Working out an Australian Spirituality/Christianity

Breathing-space is a small group of people who meet as ‘church’ weekly in one of our homes. While continually evolving, words like “postmodern”, “alternative”, “missiological” & “experimental” could begin to describe us. We meet in Mont Albert, in Melbourne’s east, on Tuesday evenings to talk, think, drink coffee, & pray/worship in some form, although one week is rarely like the next. Guests & curious onlookers are always welcome.

Recently at breathing space we took a little diversion from our Labyrinth series, and since we were fresh back from overseas with some various observations, we decided to have a go at working out what we call an “Australian Spirituality/Christianity”… Needless to say, it was a night of a lot of confused people and perplexed expressions… But some thoughts did emerge – in no random order:

– That the pluralism of Australian society has meant that perhaps faith has not been able to be as segregated as that experienced by other societies – That dialogue must occur and tolerance should (hopefully!) prevail. And this extends to both Christianity relating to other faiths, but also to denominations dealing with each other – Most of us in the group considered that maybe official denominations based on doctrine and creed were fading away, to be replaced with ‘styles’, based on their approach to worship and church structure… maybe?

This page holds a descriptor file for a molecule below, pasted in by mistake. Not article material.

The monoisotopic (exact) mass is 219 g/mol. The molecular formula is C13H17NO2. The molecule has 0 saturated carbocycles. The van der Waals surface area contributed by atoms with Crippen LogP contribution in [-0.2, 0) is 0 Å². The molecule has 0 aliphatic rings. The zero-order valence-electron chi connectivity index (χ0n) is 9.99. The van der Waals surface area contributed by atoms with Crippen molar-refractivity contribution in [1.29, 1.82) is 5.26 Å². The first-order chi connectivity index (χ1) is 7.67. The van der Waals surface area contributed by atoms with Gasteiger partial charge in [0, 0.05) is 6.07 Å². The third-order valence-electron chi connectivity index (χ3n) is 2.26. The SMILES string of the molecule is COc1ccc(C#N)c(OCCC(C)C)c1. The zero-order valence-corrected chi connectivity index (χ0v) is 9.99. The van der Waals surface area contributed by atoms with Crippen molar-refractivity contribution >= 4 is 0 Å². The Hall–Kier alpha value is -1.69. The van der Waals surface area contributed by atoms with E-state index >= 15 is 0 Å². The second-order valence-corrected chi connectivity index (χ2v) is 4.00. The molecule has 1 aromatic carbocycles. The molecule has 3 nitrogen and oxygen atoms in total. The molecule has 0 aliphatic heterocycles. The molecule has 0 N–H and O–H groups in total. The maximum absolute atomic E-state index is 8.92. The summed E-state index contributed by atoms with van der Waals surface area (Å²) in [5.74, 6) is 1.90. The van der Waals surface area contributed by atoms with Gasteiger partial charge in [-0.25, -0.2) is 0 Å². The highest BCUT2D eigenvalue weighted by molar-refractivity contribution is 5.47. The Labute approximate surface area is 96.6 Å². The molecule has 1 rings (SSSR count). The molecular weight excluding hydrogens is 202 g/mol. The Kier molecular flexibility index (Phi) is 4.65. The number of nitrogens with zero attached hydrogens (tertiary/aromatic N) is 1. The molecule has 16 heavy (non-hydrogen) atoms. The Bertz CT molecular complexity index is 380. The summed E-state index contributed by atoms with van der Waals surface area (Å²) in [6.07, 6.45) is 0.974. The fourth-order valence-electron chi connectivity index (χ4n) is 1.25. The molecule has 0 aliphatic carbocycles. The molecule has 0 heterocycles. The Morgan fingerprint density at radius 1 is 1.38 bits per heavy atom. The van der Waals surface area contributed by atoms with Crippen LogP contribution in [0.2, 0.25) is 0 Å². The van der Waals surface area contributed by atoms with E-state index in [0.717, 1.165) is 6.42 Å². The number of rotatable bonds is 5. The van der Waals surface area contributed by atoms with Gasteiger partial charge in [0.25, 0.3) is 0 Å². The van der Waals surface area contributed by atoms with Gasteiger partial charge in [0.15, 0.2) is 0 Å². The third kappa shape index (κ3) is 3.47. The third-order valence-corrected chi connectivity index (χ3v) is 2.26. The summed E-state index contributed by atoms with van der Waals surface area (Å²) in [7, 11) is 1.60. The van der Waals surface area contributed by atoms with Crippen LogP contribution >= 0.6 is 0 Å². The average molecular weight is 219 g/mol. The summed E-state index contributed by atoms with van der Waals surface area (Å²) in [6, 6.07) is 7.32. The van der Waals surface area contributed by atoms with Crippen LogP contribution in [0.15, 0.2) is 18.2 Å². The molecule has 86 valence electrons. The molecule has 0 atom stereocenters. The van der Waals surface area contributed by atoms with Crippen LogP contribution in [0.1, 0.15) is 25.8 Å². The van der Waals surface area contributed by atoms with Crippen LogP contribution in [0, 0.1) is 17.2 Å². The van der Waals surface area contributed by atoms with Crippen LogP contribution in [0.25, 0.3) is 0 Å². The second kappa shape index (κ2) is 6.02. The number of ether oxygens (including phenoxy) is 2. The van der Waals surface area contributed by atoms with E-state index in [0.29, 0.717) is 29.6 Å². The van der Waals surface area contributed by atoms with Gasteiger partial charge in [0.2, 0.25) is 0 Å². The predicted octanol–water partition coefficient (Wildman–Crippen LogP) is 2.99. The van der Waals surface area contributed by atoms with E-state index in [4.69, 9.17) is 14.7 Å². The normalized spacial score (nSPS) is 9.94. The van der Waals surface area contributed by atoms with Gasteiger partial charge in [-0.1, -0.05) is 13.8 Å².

– Australian society has a delightful egalitarian-ness, perhaps harking back to our convict days… and that can help avoid some leaders getting too big for their boots, and for people to blindly follow a charismatic leader. (There are some notable exceptions to this in Oz of course!). I think that’s a characteristic that while having some negativity (tall poppy syndrome, etc.), does have some real potential in relating to the Gospel and reflecting what Christ was saying…

– While very hard to define an Australian Spirituality there are some things which feed into the mix. Leunig for example (A famous Australian cartoonist) is something which I think resonates with most Australians on a spiritual level, with his serious yet offbeat view of things. Likewise sport forms a major part of the psyche (especially at this time of year!), so it’s interesting to think of how that might impact our spirituality. It definitely impacts I think on who Australians regard as ‘heroes’… Most are sporting people. Few or none are ‘religous’ people…

Eddie Chapman is a founder member of Breathing Space and ‘Labyrinth Australia